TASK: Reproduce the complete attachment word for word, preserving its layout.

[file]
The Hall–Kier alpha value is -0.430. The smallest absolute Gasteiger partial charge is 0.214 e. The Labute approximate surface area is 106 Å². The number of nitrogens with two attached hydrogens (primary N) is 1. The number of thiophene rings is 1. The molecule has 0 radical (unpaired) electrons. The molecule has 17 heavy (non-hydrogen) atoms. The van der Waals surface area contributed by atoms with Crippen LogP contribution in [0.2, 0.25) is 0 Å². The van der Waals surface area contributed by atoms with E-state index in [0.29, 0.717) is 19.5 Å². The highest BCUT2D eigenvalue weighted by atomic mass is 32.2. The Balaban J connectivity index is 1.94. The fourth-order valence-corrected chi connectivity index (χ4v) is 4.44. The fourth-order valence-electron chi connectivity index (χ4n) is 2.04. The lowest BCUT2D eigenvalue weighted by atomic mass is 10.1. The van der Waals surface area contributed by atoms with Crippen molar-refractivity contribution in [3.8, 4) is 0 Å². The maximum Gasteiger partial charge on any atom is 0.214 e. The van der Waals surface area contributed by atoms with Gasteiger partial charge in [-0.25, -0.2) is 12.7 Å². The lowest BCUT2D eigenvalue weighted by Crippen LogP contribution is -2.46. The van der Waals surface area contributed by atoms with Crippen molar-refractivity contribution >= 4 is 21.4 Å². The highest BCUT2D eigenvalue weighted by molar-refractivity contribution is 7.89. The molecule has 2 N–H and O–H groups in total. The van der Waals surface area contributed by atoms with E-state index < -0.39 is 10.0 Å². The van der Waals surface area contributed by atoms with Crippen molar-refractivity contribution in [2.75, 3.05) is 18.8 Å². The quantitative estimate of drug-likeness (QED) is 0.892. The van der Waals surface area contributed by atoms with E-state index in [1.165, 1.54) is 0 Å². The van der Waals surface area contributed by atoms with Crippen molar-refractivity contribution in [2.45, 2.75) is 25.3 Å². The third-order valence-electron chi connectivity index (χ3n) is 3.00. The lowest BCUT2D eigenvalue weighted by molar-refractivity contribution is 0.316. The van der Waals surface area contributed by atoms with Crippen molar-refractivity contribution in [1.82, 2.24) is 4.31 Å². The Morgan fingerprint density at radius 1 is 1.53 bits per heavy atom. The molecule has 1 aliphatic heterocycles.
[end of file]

The Hall–Kier alpha value is -0.430. The smallest absolute Gasteiger partial charge is 0.214 e. The Labute approximate surface area is 106 Å². The number of nitrogens with two attached hydrogens (primary N) is 1. The number of thiophene rings is 1. The molecule has 0 radical (unpaired) electrons. The molecule has 17 heavy (non-hydrogen) atoms. The van der Waals surface area contributed by atoms with Crippen LogP contribution in [0.2, 0.25) is 0 Å². The van der Waals surface area contributed by atoms with E-state index in [0.29, 0.717) is 19.5 Å². The highest BCUT2D eigenvalue weighted by atomic mass is 32.2. The Balaban J connectivity index is 1.94. The fourth-order valence-corrected chi connectivity index (χ4v) is 4.44. The fourth-order valence-electron chi connectivity index (χ4n) is 2.04. The lowest BCUT2D eigenvalue weighted by atomic mass is 10.1. The van der Waals surface area contributed by atoms with Crippen molar-refractivity contribution in [3.8, 4) is 0 Å². The maximum Gasteiger partial charge on any atom is 0.214 e. The van der Waals surface area contributed by atoms with Gasteiger partial charge in [-0.25, -0.2) is 12.7 Å². The lowest BCUT2D eigenvalue weighted by Crippen LogP contribution is -2.46. The van der Waals surface area contributed by atoms with Crippen molar-refractivity contribution >= 4 is 21.4 Å². The highest BCUT2D eigenvalue weighted by molar-refractivity contribution is 7.89. The molecule has 2 N–H and O–H groups in total. The van der Waals surface area contributed by atoms with E-state index < -0.39 is 10.0 Å². The van der Waals surface area contributed by atoms with Crippen molar-refractivity contribution in [2.75, 3.05) is 18.8 Å². The quantitative estimate of drug-likeness (QED) is 0.892. The van der Waals surface area contributed by atoms with E-state index in [1.165, 1.54) is 0 Å². The van der Waals surface area contributed by atoms with Crippen molar-refractivity contribution in [2.45, 2.75) is 25.3 Å². The third-order valence-electron chi connectivity index (χ3n) is 3.00. The lowest BCUT2D eigenvalue weighted by molar-refractivity contribution is 0.316. The van der Waals surface area contributed by atoms with Crippen molar-refractivity contribution in [1.82, 2.24) is 4.31 Å². The Morgan fingerprint density at radius 1 is 1.53 bits per heavy atom. The molecule has 1 aliphatic heterocycles.